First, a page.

and never saw:

If the incoming code
1. has less (or equal) logic than that of the previous run
2. and the logic it has matches that of the previous run
3. and the previous run passed timespecs
then that compile should take no time at all.

If the incoming code
1. has all the same logic as the previous run
2. in addition to some more logic
then the compile time should take the same amount of time as the
difference of the logic on a smaller chip representing the amount of
available logic.

If the net names don't match exactly but the logic names do, well good
freak, make some assumptions about the net names. That issue turns the
whole thing into a major headache.


Article: 105621
Subject: Rocket IO as a high speed sampler
From: "Benjamin Todd" <benjamin.toddREMOVEALLCAPITALS@cernREMOVEALLCAPITALS.ch>
Date: Thu, 27 Jul 2006 17:40:45 +0200
Links: << >>  << T >>  << A >>
Hi everyone, (especially those Xilinx chaps) :-)

I've been having an interesting debate with a colleague here, regarding 
Virtex 4 Rocket IO (and Virtex II for that matter).  The challenge is to 
make a really high speed signal sampler in the fabric of one of these FPGAs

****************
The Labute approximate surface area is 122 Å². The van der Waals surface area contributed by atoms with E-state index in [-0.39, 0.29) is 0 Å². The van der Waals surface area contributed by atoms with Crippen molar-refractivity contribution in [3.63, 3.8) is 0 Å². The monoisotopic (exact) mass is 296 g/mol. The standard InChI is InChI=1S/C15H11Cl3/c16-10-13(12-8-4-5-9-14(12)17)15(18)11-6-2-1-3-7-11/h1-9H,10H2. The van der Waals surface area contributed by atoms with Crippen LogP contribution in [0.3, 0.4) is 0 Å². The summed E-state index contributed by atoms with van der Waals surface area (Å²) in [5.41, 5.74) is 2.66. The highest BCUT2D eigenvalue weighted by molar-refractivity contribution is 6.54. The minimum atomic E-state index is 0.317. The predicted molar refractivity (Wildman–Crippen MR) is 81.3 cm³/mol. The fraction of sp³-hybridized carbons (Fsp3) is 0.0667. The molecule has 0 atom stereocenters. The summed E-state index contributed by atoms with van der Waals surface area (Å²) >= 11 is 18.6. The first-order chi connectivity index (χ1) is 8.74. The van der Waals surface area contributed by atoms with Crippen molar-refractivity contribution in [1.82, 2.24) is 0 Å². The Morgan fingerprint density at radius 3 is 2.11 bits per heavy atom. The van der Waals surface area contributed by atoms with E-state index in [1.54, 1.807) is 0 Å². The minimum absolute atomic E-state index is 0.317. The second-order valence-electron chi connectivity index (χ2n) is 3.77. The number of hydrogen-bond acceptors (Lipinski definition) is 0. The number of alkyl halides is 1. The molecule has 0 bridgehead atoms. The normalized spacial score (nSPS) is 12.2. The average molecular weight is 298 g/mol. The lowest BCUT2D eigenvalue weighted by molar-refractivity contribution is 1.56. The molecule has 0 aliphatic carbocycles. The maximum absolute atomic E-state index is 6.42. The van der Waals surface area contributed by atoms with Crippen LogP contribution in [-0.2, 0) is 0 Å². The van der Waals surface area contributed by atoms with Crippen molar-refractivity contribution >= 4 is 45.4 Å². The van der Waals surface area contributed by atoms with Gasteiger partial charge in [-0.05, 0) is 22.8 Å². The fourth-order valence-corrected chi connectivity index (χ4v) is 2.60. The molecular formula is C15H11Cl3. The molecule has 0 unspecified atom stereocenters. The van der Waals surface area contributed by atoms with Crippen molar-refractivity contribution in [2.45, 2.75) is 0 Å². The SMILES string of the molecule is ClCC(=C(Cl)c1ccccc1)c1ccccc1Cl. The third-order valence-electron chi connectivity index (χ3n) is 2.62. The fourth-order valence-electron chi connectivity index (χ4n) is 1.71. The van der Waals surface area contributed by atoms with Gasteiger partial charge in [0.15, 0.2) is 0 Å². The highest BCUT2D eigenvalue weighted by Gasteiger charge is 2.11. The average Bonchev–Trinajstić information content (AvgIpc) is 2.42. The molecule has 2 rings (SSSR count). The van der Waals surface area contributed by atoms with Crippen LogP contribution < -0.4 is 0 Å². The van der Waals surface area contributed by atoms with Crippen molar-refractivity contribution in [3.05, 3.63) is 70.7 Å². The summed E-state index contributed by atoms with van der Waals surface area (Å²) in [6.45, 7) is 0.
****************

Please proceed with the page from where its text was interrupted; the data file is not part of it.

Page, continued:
by using the Rocket IO in a custom manner. I'm talking some GS/s

We figure using a local clock of 100M, should be mutiplied by 20 inside the 
rocket IO, giving 20 bits per 100M period that can be shuffled to get some 
indication of the input waveform. i.e. a 2G sampler.

Ok, ignoring the hugely important fact that FPGA has to be able to process 
this, and that the PCB has to be well designed, and that the input signal 
might have some new frequency and electrical constraints, are there any 
pitfalls we've missed?  btw: the idea comes from an expansion Figure-7 of:
http://www.eetkorea.com/ARTICLES/2004JUN/2004JUN22_PLD_RFD_AN05.PDF

Are there any potential flaws in these ideas anyone can see?

Thanks in advance,
Ben 



Article: 105622
Subject: Re: EDK Using External Ports to toggle FPGA pins
From: "Kyle H." <kyle.hable@gmail.com>
Date: 27 Jul 2006 08:42:39 -0700
Links: << >>  << T >>  << A >>
Ok, So I think I can get past that part for now.

Now, I'm trying to recreate the tutorial.  I notice is Base System
Builder it doesnt list the LCD screen as a periphial.  So I am trying
to add it manually.  I have the pcore and the drivers, I can add it as
a periphial and set it up on the bus sucessfully, but I am having
issues with the drivers.  I copied them to the include folder and the
folder that my test code is in, and I cannot get it to comiple
correctly.  This is possibly my lack of knowledge in the C language?

I'm starting to get the hang of all this.  I'm fairly fresh outta
school (getting a little ripe) but I don't work with anyone that's had
more experience than me in this, so I'm finding this a bit
frustraiting, expecially when I have a project I am to be working on!

I'm also messing around with a bootloaded design, and downloading to